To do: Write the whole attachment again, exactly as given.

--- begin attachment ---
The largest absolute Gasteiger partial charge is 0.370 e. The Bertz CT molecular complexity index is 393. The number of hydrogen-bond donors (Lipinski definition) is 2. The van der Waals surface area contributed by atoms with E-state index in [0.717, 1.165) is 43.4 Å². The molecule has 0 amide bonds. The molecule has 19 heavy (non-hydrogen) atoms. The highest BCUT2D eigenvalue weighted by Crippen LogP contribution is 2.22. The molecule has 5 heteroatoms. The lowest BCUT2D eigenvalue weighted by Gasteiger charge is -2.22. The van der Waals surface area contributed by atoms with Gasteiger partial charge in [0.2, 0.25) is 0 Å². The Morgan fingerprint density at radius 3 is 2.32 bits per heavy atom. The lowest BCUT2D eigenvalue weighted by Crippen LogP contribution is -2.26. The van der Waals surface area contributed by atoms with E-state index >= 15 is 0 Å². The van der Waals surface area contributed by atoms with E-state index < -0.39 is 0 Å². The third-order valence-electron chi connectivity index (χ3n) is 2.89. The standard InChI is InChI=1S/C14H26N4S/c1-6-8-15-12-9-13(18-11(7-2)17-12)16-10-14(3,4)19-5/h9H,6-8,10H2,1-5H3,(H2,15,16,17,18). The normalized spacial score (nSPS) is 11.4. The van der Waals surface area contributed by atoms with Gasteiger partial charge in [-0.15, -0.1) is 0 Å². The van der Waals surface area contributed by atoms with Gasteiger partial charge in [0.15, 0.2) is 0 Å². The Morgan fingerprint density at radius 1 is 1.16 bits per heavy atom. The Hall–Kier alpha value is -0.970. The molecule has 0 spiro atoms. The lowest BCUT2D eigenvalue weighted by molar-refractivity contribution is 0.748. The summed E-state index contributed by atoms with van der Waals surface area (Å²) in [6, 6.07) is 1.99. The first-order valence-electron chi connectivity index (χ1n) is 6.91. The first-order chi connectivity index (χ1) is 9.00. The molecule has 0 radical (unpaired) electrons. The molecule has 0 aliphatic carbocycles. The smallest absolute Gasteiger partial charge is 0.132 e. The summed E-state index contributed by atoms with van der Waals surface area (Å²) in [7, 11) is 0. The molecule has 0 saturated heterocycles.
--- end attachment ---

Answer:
The largest absolute Gasteiger partial charge is 0.370 e. The Bertz CT molecular complexity index is 393. The number of hydrogen-bond donors (Lipinski definition) is 2. The van der Waals surface area contributed by atoms with E-state index in [0.717, 1.165) is 43.4 Å². The molecule has 0 amide bonds. The molecule has 19 heavy (non-hydrogen) atoms. The highest BCUT2D eigenvalue weighted by Crippen LogP contribution is 2.22. The molecule has 5 heteroatoms. The lowest BCUT2D eigenvalue weighted by Gasteiger charge is -2.22. The van der Waals surface area contributed by atoms with Gasteiger partial charge in [0.2, 0.25) is 0 Å². The Morgan fingerprint density at radius 3 is 2.32 bits per heavy atom. The lowest BCUT2D eigenvalue weighted by Crippen LogP contribution is -2.26. The van der Waals surface area contributed by atoms with E-state index >= 15 is 0 Å². The van der Waals surface area contributed by atoms with E-state index < -0.39 is 0 Å². The third-order valence-electron chi connectivity index (χ3n) is 2.89. The standard InChI is InChI=1S/C14H26N4S/c1-6-8-15-12-9-13(18-11(7-2)17-12)16-10-14(3,4)19-5/h9H,6-8,10H2,1-5H3,(H2,15,16,17,18). The normalized spacial score (nSPS) is 11.4. The van der Waals surface area contributed by atoms with Gasteiger partial charge in [-0.15, -0.1) is 0 Å². The van der Waals surface area contributed by atoms with Gasteiger partial charge in [0.15, 0.2) is 0 Å². The Morgan fingerprint density at radius 1 is 1.16 bits per heavy atom. The Hall–Kier alpha value is -0.970. The molecule has 0 spiro atoms. The lowest BCUT2D eigenvalue weighted by molar-refractivity contribution is 0.748. The summed E-state index contributed by atoms with van der Waals surface area (Å²) in [6, 6.07) is 1.99. The first-order valence-electron chi connectivity index (χ1n) is 6.91. The first-order chi connectivity index (χ1) is 9.00. The molecule has 0 radical (unpaired) electrons. The molecule has 0 aliphatic carbocycles. The smallest absolute Gasteiger partial charge is 0.132 e. The summed E-state index contributed by atoms with van der Waals surface area (Å²) in [7, 11) is 0. The molecule has 0 saturated heterocycles.